The bird of the photography does not have those colors by a whim of nature or because someone has painted it a half and has forgotten the other. Its fairytale appearance responds to an extraordinary rarity, because in reality this northern cardinal is half male and half female. The white plumage of its right corresponds to its feminine side, and the red on the left, to the male side.
This bird was discovered some years ago in Rock Island, Illinois (USA). Researchers already knew that such cases exist in nature, including insects, crustaceans and birds. These organisms, called gynandromorphs, exhibit characteristics of both sexes, but the opportunity to study one of them is not easy and had never been done before for a long time.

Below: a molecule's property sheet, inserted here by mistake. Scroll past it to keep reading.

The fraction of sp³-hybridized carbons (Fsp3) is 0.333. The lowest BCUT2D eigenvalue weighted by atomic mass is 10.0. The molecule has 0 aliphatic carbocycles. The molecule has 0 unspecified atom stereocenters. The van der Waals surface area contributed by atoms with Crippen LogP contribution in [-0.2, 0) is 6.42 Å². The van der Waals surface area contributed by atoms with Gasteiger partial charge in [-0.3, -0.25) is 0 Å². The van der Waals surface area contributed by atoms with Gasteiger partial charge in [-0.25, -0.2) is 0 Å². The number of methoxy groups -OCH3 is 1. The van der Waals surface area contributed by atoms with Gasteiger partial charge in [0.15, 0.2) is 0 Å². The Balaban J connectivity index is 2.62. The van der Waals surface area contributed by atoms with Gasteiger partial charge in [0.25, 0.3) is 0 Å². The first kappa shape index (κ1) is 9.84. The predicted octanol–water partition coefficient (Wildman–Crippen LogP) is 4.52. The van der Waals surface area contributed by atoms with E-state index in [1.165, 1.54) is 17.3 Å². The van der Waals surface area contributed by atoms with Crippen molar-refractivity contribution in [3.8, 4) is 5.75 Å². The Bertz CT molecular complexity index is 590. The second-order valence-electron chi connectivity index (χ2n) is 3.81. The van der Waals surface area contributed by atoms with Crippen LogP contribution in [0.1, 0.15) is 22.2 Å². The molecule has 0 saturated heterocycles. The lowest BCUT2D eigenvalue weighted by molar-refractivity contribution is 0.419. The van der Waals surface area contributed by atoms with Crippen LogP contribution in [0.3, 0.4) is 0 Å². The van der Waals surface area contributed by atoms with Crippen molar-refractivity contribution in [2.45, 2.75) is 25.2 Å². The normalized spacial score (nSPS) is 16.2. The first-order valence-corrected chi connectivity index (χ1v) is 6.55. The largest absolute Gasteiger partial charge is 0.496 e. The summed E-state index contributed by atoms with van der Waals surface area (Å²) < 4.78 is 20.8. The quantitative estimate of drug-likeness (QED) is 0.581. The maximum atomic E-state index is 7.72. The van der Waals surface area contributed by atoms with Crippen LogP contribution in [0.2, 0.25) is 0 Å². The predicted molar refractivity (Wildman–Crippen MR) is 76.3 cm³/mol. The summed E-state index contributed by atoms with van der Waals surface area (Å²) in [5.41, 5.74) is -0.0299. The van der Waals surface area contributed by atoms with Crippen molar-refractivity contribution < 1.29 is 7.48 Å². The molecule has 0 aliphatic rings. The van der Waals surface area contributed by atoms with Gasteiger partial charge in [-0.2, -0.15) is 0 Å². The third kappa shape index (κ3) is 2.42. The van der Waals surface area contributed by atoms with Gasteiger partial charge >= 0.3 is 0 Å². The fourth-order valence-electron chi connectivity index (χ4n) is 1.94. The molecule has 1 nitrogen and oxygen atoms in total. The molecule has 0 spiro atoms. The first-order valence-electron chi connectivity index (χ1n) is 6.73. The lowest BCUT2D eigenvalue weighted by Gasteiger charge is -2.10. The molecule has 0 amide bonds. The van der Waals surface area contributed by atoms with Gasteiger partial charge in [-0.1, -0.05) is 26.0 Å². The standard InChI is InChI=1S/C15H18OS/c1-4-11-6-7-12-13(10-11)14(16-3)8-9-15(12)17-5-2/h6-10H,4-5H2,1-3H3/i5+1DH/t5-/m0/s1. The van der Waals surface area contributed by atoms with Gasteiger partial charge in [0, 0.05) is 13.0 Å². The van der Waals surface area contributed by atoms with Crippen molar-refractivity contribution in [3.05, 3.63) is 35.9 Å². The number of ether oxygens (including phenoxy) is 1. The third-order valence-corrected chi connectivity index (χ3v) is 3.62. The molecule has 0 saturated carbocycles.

Scientists decided to follow the little cardinal for 40 days between December 2008 and March 2010 to see how its life was going in spite of its curious identity, and have now published their findings in The Wilson Journal of Ornithology. They observed how it interacted with other birds and how they responded to the calls that they had recorded.
It turns out that such ambiguity did not bring anything good to the animal. The cardinal led a lonely life, was single and they never heard it sing. Although at least congeners also were not especially merciless with it for its differences nor entered into competition.
Interestingly, another gynandromorph cardinal sighted briefly in 1969 had the opposite plumage: red male plumage on the right and white female feathers on the left. Variety is always wide.